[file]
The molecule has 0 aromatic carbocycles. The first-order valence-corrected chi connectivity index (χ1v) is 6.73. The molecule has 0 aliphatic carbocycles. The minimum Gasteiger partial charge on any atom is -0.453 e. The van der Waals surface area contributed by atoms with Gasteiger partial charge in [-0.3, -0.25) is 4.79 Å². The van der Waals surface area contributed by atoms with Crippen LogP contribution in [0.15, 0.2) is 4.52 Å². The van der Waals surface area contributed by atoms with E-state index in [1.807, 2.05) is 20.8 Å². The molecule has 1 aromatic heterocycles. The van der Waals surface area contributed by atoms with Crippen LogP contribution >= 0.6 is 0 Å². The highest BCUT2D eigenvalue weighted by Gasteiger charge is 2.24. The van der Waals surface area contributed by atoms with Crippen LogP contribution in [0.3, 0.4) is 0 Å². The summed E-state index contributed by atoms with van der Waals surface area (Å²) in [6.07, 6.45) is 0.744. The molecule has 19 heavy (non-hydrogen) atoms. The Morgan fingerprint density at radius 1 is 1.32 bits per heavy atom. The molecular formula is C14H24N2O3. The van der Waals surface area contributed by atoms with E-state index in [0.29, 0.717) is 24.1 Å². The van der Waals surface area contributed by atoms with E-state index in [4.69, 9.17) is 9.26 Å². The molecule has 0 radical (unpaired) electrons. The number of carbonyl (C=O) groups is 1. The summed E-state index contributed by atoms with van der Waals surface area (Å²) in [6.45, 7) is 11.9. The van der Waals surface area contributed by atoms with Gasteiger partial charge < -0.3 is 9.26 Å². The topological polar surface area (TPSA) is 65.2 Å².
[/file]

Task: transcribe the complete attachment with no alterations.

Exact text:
The molecule has 0 aromatic carbocycles. The first-order valence-corrected chi connectivity index (χ1v) is 6.73. The molecule has 0 aliphatic carbocycles. The minimum Gasteiger partial charge on any atom is -0.453 e. The van der Waals surface area contributed by atoms with Gasteiger partial charge in [-0.3, -0.25) is 4.79 Å². The van der Waals surface area contributed by atoms with Crippen LogP contribution in [0.15, 0.2) is 4.52 Å². The van der Waals surface area contributed by atoms with E-state index in [1.807, 2.05) is 20.8 Å². The molecule has 1 aromatic heterocycles. The van der Waals surface area contributed by atoms with Crippen LogP contribution >= 0.6 is 0 Å². The highest BCUT2D eigenvalue weighted by Gasteiger charge is 2.24. The van der Waals surface area contributed by atoms with Crippen LogP contribution in [0.3, 0.4) is 0 Å². The summed E-state index contributed by atoms with van der Waals surface area (Å²) in [6.07, 6.45) is 0.744. The molecule has 19 heavy (non-hydrogen) atoms. The Morgan fingerprint density at radius 1 is 1.32 bits per heavy atom. The molecular formula is C14H24N2O3. The van der Waals surface area contributed by atoms with E-state index in [0.29, 0.717) is 24.1 Å². The van der Waals surface area contributed by atoms with E-state index in [4.69, 9.17) is 9.26 Å². The molecule has 0 radical (unpaired) electrons. The number of carbonyl (C=O) groups is 1. The summed E-state index contributed by atoms with van der Waals surface area (Å²) in [6.45, 7) is 11.9. The van der Waals surface area contributed by atoms with Gasteiger partial charge < -0.3 is 9.26 Å². The topological polar surface area (TPSA) is 65.2 Å².